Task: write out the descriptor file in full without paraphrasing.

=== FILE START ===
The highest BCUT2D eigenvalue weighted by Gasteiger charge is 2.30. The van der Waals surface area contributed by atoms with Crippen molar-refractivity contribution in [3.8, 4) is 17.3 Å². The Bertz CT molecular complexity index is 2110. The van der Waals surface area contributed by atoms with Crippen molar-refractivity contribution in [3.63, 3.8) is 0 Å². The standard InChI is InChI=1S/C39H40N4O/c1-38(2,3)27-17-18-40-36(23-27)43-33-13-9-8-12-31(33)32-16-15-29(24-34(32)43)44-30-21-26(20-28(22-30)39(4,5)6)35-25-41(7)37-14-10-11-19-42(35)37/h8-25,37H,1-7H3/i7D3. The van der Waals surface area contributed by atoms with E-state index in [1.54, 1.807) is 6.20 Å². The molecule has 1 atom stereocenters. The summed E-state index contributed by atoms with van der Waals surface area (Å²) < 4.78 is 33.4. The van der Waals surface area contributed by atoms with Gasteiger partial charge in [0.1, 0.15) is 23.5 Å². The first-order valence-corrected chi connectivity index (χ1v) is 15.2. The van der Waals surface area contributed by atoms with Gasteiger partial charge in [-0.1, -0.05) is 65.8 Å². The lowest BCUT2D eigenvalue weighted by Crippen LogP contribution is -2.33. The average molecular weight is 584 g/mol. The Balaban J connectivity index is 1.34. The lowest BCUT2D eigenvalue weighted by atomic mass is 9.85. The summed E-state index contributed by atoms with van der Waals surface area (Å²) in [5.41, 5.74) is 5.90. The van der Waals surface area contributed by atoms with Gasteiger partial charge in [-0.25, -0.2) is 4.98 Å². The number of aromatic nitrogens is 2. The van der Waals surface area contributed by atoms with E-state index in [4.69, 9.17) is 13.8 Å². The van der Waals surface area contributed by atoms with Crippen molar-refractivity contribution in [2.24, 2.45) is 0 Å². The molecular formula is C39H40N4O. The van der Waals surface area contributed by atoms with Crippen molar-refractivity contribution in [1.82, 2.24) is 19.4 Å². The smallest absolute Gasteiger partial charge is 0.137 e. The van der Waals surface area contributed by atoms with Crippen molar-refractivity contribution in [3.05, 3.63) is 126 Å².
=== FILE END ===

The highest BCUT2D eigenvalue weighted by Gasteiger charge is 2.30. The van der Waals surface area contributed by atoms with Crippen molar-refractivity contribution in [3.8, 4) is 17.3 Å². The Bertz CT molecular complexity index is 2110. The van der Waals surface area contributed by atoms with Crippen molar-refractivity contribution in [3.63, 3.8) is 0 Å². The standard InChI is InChI=1S/C39H40N4O/c1-38(2,3)27-17-18-40-36(23-27)43-33-13-9-8-12-31(33)32-16-15-29(24-34(32)43)44-30-21-26(20-28(22-30)39(4,5)6)35-25-41(7)37-14-10-11-19-42(35)37/h8-25,37H,1-7H3/i7D3. The van der Waals surface area contributed by atoms with E-state index in [1.54, 1.807) is 6.20 Å². The molecule has 1 atom stereocenters. The summed E-state index contributed by atoms with van der Waals surface area (Å²) < 4.78 is 33.4. The van der Waals surface area contributed by atoms with Gasteiger partial charge in [0.1, 0.15) is 23.5 Å². The first-order valence-corrected chi connectivity index (χ1v) is 15.2. The van der Waals surface area contributed by atoms with Gasteiger partial charge in [-0.1, -0.05) is 65.8 Å². The lowest BCUT2D eigenvalue weighted by Crippen LogP contribution is -2.33. The average molecular weight is 584 g/mol. The Balaban J connectivity index is 1.34. The lowest BCUT2D eigenvalue weighted by atomic mass is 9.85. The summed E-state index contributed by atoms with van der Waals surface area (Å²) in [5.41, 5.74) is 5.90. The van der Waals surface area contributed by atoms with Gasteiger partial charge in [-0.25, -0.2) is 4.98 Å². The number of aromatic nitrogens is 2. The van der Waals surface area contributed by atoms with E-state index in [4.69, 9.17) is 13.8 Å². The van der Waals surface area contributed by atoms with Crippen molar-refractivity contribution in [2.24, 2.45) is 0 Å². The molecular formula is C39H40N4O. The van der Waals surface area contributed by atoms with Crippen molar-refractivity contribution in [1.82, 2.24) is 19.4 Å². The smallest absolute Gasteiger partial charge is 0.137 e. The van der Waals surface area contributed by atoms with Crippen molar-refractivity contribution in [3.05, 3.63) is 126 Å².